Children Who Never Leave Home; The Adult Player

6a0133ec87bd6d970b01bb08fe52c6970d Seinfield

"For the first time in modern history, young adults ages 18 to 34 are more likely to live with a parent than with a romantic partner…"

Tamar Lewin, ""Millennials’ Roommates Now More Likely to Be Parents Than Partners," New York Times 

I can still remember my parents moving me into my dorm my freshman year of college. As the family car pulled away, I threw my hand up in the air, smiled, waved and walked to my new home in Jeter Hall. I was done with living at home and knew that I would never live there again. Not because they were bad parents (although they were stifling to a teenager). It was just because it was time for me to be independent…to be free…to make my own bad choices (which I did).

That was then and this is now. Young adults today seemingly like living at home, enjoy being with their parents. In fact they enjoy it so much that they don't want to leave.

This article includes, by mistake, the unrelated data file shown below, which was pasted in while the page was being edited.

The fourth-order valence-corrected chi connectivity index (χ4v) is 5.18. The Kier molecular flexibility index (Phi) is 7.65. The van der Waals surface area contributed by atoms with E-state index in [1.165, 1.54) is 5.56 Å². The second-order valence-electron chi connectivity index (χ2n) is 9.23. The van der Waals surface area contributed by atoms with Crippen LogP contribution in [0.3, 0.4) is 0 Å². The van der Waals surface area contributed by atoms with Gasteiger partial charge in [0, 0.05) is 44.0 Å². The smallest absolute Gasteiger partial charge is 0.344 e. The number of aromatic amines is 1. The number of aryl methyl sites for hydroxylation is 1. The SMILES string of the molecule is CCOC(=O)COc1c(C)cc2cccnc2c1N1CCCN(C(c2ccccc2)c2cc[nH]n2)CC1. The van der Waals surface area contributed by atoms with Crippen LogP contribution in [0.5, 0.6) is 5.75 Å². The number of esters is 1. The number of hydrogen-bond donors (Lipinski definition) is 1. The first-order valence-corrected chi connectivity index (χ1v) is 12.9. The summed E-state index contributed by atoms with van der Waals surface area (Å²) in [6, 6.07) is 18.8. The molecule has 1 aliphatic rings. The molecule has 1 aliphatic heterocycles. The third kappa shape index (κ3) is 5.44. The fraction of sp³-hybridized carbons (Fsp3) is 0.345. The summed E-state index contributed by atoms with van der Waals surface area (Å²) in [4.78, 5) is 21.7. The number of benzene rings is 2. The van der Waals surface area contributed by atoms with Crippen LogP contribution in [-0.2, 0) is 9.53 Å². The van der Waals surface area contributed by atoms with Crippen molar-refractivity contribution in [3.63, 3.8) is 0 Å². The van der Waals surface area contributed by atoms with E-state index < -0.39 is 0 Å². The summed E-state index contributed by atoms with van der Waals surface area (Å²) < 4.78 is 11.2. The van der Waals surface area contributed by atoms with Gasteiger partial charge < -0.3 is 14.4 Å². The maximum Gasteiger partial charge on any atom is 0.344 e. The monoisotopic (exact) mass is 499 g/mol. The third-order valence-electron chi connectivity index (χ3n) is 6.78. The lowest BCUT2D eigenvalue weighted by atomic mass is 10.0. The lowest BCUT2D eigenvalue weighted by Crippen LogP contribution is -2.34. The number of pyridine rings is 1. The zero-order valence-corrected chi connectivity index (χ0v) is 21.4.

When you don't leave home you don't start a family and you don't have children.  When you don't have a family you provide the toy industry with fewer child consumers. On the other hands, not having to pay rent or pay for food means you have money to buy your own toys.

The problem with that is that the toy industry, unlike the gaming industry, has never really embraced the adult play consumer.  In fact, those who provide research to the toy industry (think NPD and Euromonitor) don't even count adult users. Everything seems to stop at about 12.

The entire industry needs a major mental adjustment to the reality of a world in which child consumers are being replaced by adults. There is a big downside and an equally big upside for those who expand their vision of who wants to and has the money to play. It would be helpful if the industry's institutions began recognizing the adult player as a desired consumer who is worth counting. 

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